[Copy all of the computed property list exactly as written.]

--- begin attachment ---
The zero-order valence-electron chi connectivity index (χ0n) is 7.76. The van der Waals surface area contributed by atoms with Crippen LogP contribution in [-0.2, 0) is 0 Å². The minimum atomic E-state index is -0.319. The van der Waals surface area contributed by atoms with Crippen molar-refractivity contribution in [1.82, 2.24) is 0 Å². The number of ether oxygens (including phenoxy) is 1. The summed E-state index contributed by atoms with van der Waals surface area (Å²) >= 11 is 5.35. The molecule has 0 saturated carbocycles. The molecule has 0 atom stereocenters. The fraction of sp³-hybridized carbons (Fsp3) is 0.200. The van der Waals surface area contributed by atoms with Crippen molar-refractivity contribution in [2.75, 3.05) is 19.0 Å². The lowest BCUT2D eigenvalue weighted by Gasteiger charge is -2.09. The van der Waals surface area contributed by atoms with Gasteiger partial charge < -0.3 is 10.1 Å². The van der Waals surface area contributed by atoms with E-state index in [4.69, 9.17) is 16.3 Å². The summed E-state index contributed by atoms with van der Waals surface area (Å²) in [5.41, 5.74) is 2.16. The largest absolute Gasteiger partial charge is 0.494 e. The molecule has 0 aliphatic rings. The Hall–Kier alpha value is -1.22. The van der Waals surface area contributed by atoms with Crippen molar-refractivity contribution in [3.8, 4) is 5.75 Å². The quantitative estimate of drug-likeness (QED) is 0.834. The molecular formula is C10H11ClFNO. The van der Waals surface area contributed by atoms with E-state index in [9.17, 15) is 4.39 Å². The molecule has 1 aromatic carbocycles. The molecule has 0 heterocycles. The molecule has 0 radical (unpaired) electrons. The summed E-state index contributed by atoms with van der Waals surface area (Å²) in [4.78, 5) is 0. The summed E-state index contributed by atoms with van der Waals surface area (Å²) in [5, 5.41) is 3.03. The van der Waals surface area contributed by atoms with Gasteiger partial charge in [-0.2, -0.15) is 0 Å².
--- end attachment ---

The zero-order valence-electron chi connectivity index (χ0n) is 7.76. The van der Waals surface area contributed by atoms with Crippen LogP contribution in [-0.2, 0) is 0 Å². The minimum atomic E-state index is -0.319. The van der Waals surface area contributed by atoms with Crippen molar-refractivity contribution in [1.82, 2.24) is 0 Å². The number of ether oxygens (including phenoxy) is 1. The summed E-state index contributed by atoms with van der Waals surface area (Å²) >= 11 is 5.35. The molecule has 0 saturated carbocycles. The molecule has 0 atom stereocenters. The fraction of sp³-hybridized carbons (Fsp3) is 0.200. The van der Waals surface area contributed by atoms with Crippen molar-refractivity contribution in [2.75, 3.05) is 19.0 Å². The lowest BCUT2D eigenvalue weighted by Gasteiger charge is -2.09. The van der Waals surface area contributed by atoms with Gasteiger partial charge < -0.3 is 10.1 Å². The van der Waals surface area contributed by atoms with E-state index in [4.69, 9.17) is 16.3 Å². The summed E-state index contributed by atoms with van der Waals surface area (Å²) in [5.41, 5.74) is 2.16. The largest absolute Gasteiger partial charge is 0.494 e. The molecule has 0 aliphatic rings. The Hall–Kier alpha value is -1.22. The van der Waals surface area contributed by atoms with Crippen molar-refractivity contribution in [3.8, 4) is 5.75 Å². The quantitative estimate of drug-likeness (QED) is 0.834. The molecular formula is C10H11ClFNO. The van der Waals surface area contributed by atoms with E-state index in [9.17, 15) is 4.39 Å². The molecule has 1 aromatic carbocycles. The molecule has 0 heterocycles. The molecule has 0 radical (unpaired) electrons. The summed E-state index contributed by atoms with van der Waals surface area (Å²) in [4.78, 5) is 0. The summed E-state index contributed by atoms with van der Waals surface area (Å²) in [5, 5.41) is 3.03. The van der Waals surface area contributed by atoms with Gasteiger partial charge in [-0.2, -0.15) is 0 Å².